A trust has been defined as follows: "`A trust is where there are rights, titles, and interests in property distinct from the legal ownership. In such cases, the legal title, in the eye of the law, carries with it, to the holder, absolute dominion; but behind it lie beneficial rights and interests in the same property belonging to another. These rights, to the extent to which they exist, are a charge upon the property, and constitute an equity which a court of equity will protect and enforce whenever its aid for that purpose is properly invoked.'" Plum Trees Lime Co. v. Keeler, 92 Conn. 1, 10, 101 A. 509. By the terms of the agreement no duty was imposed upon Long except that growing out of his promise to build a house upon the lot conveyed to him. This would create nothing more than an obligation in the plaintiff's favor, which would not in any sense give rise to a trust. Hyland v. Crofut, 87 Conn. 49, 54, 86 A. 753. No duty was imposed by the agreement upon Long to convey or devise the land to the plaintiff or anyone else. Had the agreement been reduced to writing, it would have merely been one under which the lot was to be conveyed to Long for his life and that of his wife, with a reversion to the plaintiff or his representatives. In other words, it would have created a life estate in the premises measured by Long's life and that of his wife, if she survived him. A life tenant is not a trustee. To be sure, as regards certain obligations resting upon him either by virtue of his limited estate or the terms of the instrument creating it, it has been said that equity will treat him as a quasi-trustee. Johnson v. Johnson, 51 Ohio St. 446, 461, 38 N.E. 61; 2 Perry, Trusts (7th Ed.) § 540. But he does not hold the legal title as trustee. The situation is similar to that of a mortgagee in possession, whom equity may also look upon as a quasi-trustee in relation to certain obligations, but who is in no true sense a trustee. King v. State Mutual Fire Ins. Co., 61 Mass. (7 Cush.) 1, 7.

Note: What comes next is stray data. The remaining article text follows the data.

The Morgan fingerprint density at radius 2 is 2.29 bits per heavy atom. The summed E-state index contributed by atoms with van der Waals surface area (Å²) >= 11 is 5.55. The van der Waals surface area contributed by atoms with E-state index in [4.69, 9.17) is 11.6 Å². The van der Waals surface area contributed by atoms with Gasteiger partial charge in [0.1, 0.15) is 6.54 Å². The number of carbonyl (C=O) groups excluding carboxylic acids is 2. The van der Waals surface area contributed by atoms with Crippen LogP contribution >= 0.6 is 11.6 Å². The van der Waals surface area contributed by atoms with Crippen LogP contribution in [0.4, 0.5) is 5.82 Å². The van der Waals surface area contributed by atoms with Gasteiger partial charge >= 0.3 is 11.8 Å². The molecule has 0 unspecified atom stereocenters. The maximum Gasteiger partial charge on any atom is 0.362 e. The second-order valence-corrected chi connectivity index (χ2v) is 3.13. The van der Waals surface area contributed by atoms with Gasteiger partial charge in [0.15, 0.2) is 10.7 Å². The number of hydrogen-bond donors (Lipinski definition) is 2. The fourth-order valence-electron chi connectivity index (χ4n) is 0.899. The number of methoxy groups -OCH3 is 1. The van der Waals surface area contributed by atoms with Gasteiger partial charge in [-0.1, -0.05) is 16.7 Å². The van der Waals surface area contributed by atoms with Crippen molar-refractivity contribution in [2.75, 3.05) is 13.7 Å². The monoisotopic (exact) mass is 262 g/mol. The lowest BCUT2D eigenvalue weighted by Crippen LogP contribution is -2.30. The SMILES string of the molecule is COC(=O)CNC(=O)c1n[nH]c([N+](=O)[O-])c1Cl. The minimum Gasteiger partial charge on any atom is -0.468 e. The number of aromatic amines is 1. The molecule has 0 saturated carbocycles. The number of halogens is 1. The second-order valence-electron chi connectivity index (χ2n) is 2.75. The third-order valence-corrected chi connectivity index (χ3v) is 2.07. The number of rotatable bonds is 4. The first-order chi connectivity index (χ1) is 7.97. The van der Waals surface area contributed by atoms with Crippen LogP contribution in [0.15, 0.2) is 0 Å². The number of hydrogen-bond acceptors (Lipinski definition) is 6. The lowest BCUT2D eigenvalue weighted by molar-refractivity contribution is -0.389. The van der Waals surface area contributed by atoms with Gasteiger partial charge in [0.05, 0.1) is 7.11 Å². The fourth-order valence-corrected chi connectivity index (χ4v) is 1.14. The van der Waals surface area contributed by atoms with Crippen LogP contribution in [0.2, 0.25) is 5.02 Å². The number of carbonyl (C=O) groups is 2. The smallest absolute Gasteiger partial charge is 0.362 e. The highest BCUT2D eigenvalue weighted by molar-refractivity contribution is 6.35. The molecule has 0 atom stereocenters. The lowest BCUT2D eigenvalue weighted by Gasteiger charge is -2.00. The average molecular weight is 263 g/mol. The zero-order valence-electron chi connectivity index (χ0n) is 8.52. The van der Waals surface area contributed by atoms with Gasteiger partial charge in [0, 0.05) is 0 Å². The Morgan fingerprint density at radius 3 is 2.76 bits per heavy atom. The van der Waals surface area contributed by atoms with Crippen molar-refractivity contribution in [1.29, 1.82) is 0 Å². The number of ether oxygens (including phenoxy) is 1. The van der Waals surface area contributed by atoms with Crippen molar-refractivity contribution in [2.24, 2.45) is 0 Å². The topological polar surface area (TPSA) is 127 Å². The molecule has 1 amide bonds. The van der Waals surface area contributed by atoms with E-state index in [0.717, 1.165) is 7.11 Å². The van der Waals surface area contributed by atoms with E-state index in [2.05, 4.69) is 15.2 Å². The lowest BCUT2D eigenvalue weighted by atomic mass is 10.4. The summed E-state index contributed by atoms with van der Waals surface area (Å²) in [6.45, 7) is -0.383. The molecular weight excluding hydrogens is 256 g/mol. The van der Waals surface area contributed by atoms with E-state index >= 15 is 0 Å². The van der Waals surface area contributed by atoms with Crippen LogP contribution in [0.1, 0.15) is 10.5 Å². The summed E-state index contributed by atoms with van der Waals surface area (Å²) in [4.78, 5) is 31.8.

The deed to Long recites that the grantors absolutely release, remise and quitclaim to him "his heirs and assigns forever" the property in question and describes it; then there is added: "It being the intention of this deed to give title to this property to said William J. Long, further described" by bounds upon the highway and adjoining owners; and the habendum runs to Long "and to his heirs and assigns." "Title," as used broadly, means "the right to, or ownership in, land." Liberman v. Beckwith, 79 Conn. 317, 321, 65 A. 163. Reading the entire deed by itself there would be no question but that it conveyed an absolute estate in fee, so far as the grantors could convey one. The issue, then, reduced to its essence is: Can the parol agreement be made of avail to reduce the apparent absolute estate conveyed by the deed to one for the lives of Long and his wife? In Dean v. Dean, 6 Conn. 285, it was held that an absolute quitclaim deed expressed to be upon a valuable consideration could not be converted into a conveyance in trust for the grantor, by proof of an oral agreement to that effect, though there, as here, the grantee was found to have always acknowledged the agreement and had even been solicitous to have it reduced to writing. In Verzier v. Convard, 75 Conn. 1, 52 A. 255, a similar situation was before us; the deed in that case was a warranty deed, absolute in its terms except that it was conditioned upon the support of the grantor during his life; it was claimed that the conveyance was subject to an oral agreement that at the grantor's death it should be distributed to his heirs; but we held that this agreement resting in parol could not be made of avail. In Fisk's Appeal, 81 Conn. 433, 436, 437, 71 A. 559, it is said that "parol evidence cannot be introduced to contradict an absolute deed, but may be admitted to show that such a deed was given under certain circumstances and in pursuance of a parol agreement as to the use to be made of it. This does not vary the contract expressed in the deed. It simply shows it to have been made as a step in the execution of and in conformity with a prior undertaking." And it was there held that, the particular agreement which it was sought to enforce being taken out of the statute under the applicable principles of law, a claim based upon it might be enforced. In Onofrio v. Cirusuolo, 109 Conn. 521, 147 A. 36, we enforced a provision of an oral agreement in pursuance of which an absolute deed was given, which was in effect a mortgage, on the ground that the only portion of the agreement within the statute having been performed a collateral provision not within the statute might be given effect.